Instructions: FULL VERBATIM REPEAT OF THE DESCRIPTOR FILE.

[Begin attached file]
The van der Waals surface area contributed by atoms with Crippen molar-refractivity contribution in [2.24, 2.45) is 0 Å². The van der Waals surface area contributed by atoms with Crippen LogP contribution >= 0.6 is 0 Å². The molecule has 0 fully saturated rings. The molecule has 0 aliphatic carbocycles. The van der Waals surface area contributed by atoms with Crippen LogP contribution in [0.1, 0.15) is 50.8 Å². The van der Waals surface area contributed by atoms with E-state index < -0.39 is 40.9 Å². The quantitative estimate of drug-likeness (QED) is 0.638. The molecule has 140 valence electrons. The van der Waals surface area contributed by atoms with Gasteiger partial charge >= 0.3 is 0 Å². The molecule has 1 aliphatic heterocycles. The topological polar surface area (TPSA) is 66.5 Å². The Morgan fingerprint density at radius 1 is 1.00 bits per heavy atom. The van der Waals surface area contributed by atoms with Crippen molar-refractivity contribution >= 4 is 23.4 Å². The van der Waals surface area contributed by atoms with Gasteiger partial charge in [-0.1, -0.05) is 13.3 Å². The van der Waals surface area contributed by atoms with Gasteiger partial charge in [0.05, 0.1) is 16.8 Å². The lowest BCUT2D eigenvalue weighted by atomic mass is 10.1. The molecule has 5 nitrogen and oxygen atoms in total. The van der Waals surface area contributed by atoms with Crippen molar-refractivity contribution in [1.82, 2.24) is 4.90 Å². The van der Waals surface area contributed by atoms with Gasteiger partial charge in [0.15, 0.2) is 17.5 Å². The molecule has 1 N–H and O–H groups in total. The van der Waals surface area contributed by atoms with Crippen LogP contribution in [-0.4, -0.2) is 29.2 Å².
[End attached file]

The van der Waals surface area contributed by atoms with Crippen molar-refractivity contribution in [2.24, 2.45) is 0 Å². The van der Waals surface area contributed by atoms with Crippen LogP contribution >= 0.6 is 0 Å². The molecule has 0 fully saturated rings. The molecule has 0 aliphatic carbocycles. The van der Waals surface area contributed by atoms with Crippen LogP contribution in [0.1, 0.15) is 50.8 Å². The van der Waals surface area contributed by atoms with E-state index < -0.39 is 40.9 Å². The quantitative estimate of drug-likeness (QED) is 0.638. The molecule has 140 valence electrons. The van der Waals surface area contributed by atoms with Gasteiger partial charge >= 0.3 is 0 Å². The molecule has 1 aliphatic heterocycles. The topological polar surface area (TPSA) is 66.5 Å². The Morgan fingerprint density at radius 1 is 1.00 bits per heavy atom. The van der Waals surface area contributed by atoms with Crippen molar-refractivity contribution >= 4 is 23.4 Å². The van der Waals surface area contributed by atoms with Gasteiger partial charge in [-0.1, -0.05) is 13.3 Å². The van der Waals surface area contributed by atoms with Gasteiger partial charge in [0.05, 0.1) is 16.8 Å². The lowest BCUT2D eigenvalue weighted by atomic mass is 10.1. The molecule has 5 nitrogen and oxygen atoms in total. The van der Waals surface area contributed by atoms with Crippen molar-refractivity contribution in [1.82, 2.24) is 4.90 Å². The van der Waals surface area contributed by atoms with Gasteiger partial charge in [0.15, 0.2) is 17.5 Å². The molecule has 1 N–H and O–H groups in total. The van der Waals surface area contributed by atoms with Crippen LogP contribution in [-0.4, -0.2) is 29.2 Å².